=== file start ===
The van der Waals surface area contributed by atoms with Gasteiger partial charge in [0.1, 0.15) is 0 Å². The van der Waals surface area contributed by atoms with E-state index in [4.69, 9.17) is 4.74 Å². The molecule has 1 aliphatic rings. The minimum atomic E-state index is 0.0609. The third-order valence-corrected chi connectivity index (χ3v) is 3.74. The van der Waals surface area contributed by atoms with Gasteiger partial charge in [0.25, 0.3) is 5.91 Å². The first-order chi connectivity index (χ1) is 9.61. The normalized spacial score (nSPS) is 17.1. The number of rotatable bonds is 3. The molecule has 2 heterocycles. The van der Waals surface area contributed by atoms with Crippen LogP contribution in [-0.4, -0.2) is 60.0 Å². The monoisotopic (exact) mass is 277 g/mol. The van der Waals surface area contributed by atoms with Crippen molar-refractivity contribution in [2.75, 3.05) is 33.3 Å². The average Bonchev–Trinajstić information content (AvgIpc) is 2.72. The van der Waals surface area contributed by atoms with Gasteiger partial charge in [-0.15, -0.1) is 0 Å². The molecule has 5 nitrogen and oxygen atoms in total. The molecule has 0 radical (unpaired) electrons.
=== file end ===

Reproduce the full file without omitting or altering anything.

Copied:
The van der Waals surface area contributed by atoms with Gasteiger partial charge in [0.1, 0.15) is 0 Å². The van der Waals surface area contributed by atoms with E-state index in [4.69, 9.17) is 4.74 Å². The molecule has 1 aliphatic rings. The minimum atomic E-state index is 0.0609. The third-order valence-corrected chi connectivity index (χ3v) is 3.74. The van der Waals surface area contributed by atoms with Gasteiger partial charge in [0.25, 0.3) is 5.91 Å². The first-order chi connectivity index (χ1) is 9.61. The normalized spacial score (nSPS) is 17.1. The number of rotatable bonds is 3. The molecule has 2 heterocycles. The van der Waals surface area contributed by atoms with Crippen LogP contribution in [-0.4, -0.2) is 60.0 Å². The monoisotopic (exact) mass is 277 g/mol. The van der Waals surface area contributed by atoms with Crippen molar-refractivity contribution in [2.75, 3.05) is 33.3 Å². The average Bonchev–Trinajstić information content (AvgIpc) is 2.72. The van der Waals surface area contributed by atoms with Gasteiger partial charge in [-0.15, -0.1) is 0 Å². The molecule has 5 nitrogen and oxygen atoms in total. The molecule has 0 radical (unpaired) electrons.